As mentioned above, the frequent data breaches, leaks and hacks in the digital age have forced RBI to develop card tokenization. Not to mention that apps, websites, payment processors and all intermediaries with different security standards pose a threat to our digital security. Credit and debit card tokenization will eliminate this burden of security on dealers and intermediaries. In addition, it will standardize the security protocol across all channels. For convenience, users are increasingly storing their card details on websites and apps, so card tokenization is really helping to secure credit and debit cards on the web.
RBI’s Card Tokenization Policy: Pros and Cons
Card tokenization has many advantages. First yours Card details are not passed on to the merchant – be it an app or a website. Aside from that, payment processors and other parties cannot access your private card details. Your card transactions are carried out with a uniquely generated code without having to worry about card fraud.
Also, when storing cards on ecommerce sites, you will have peace of mind knowing that only the token is shared with the merchant. Card networks also claim that this will be the case reduce false claims since transactions made with card tokenization indicate high security.
As for the downsides of card tokenization, I don’t think there are any for the end user. Sure, merchants and payment processors need to factor in the RBI guidelines, but other than that, it’s one Win-win situation for consumers.
What is changing for customers?
Nothing changes for consumers. Yes, you don’t have to go the extra mile to tokenize your card through a bank or an app. Similar to how you make a normal transaction, go ahead and do it. Make sure “Back up your card” or “Save according to RBI guidelines” checkbox in the pop-up window you see during checkout on apps like Amazon India, Zomato, Swiggy, Blinkit, and others. This will issue the token for your card and automatically share it with the merchant.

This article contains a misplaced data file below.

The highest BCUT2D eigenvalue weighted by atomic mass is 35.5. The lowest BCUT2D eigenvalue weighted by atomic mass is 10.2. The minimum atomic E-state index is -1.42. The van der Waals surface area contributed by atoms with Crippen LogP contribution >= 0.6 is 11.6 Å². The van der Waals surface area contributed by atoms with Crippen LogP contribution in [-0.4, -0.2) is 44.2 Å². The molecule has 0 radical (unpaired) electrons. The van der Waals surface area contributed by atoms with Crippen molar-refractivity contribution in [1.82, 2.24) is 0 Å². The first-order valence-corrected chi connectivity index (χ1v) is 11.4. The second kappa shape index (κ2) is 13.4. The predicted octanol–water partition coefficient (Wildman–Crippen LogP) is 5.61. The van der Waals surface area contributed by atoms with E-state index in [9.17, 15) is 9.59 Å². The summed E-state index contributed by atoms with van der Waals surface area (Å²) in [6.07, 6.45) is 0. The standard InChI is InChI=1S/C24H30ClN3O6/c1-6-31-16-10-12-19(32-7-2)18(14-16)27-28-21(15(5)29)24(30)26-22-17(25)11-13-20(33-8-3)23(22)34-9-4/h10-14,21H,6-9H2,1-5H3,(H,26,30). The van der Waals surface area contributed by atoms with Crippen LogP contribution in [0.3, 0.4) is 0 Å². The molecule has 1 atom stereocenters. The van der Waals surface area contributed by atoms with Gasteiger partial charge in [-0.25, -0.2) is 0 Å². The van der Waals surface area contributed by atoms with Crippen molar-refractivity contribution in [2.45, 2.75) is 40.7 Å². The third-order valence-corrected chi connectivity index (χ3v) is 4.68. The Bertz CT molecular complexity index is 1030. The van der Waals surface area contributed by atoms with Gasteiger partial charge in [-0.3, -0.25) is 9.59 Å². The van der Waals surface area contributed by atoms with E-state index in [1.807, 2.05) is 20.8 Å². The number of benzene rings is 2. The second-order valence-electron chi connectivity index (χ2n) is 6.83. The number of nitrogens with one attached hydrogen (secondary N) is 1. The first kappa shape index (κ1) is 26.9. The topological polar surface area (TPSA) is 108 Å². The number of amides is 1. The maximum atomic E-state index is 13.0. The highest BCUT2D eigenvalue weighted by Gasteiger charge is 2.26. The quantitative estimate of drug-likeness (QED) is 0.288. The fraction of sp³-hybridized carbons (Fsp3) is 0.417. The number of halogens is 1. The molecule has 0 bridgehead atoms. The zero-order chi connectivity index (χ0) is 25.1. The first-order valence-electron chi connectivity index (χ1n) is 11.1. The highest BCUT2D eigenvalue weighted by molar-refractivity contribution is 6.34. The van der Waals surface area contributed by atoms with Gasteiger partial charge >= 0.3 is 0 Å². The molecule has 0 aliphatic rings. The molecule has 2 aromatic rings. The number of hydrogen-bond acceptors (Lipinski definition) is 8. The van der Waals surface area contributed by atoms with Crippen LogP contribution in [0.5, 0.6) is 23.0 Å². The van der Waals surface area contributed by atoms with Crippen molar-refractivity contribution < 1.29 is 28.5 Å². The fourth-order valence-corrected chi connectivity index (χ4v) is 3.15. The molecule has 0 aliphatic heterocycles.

From now on, your card details will be deleted from the merchant’s cloud server and only the token will be stored along with the last 4 digits of the card and your name to identify the end user. From now on, all you have to do is enter the CVV and authorize the transaction with OTP. As you can see, card tokenization has more to do with that Backend of the payment infrastructure rather than the end user.
Card tokenization rollout in India
RBI has been working on card tokenization since 2019 and had decided to enforce it from January 1, 2022. However, due to resistance from merchants and payment processors fearing disruption, the RBI extended the tokenization norms to June 30, 2022. At that time, the RBI again extended the full rollout to July 31, 2022 and now to October 2022. Thereafter, if your card details are not secured in accordance with RBI guidelines, they will be deleted from the merchants’ servers.
Frequently Asked Questions (FAQ)
What is card tokenization in India?
Card tokenization basically replaces your actual card details with a uniquely generated token for online card transactions. It is designed to protect your card details from privacy breaches and online leaks.
What is the last date for card tokenization?
As of now, the last date for card tokenization is July 31, 2022. After that, your card details will be removed from the merchant servers.
Is it mandatory to tokenize your card?
According to RBI, tokenizing your card is still not mandatory. You can tokenize your credit and debit cards as you see fit.
How do you tokenize credit and debit cards?
Simply check the box for “Secure your card” or “Store card in accordance with RBI guidelines” and complete the transaction on any app or website and it will be automatically tokenized. Make sure you make the transaction on mobile phones or tablets.
Is there a fee for card tokenization?
No, there are no fees for tokenizing a card. You can do it as many times as you like.
Why Choose Card Tokenization in India?
So that was all you need to know about credit and debit card tokenization in India. In my opinion, protecting consumers from online fraud and violations is an amazing move by RBI. This will go a long way towards securing credit and debit cards on the internet. Anyway, that’s all from us. If you want to learn more about RBI’s Digital Rupee Initiative, visit our linked explainer. And if you have any questions, let us know in the comments section below.
( Image : Twitter )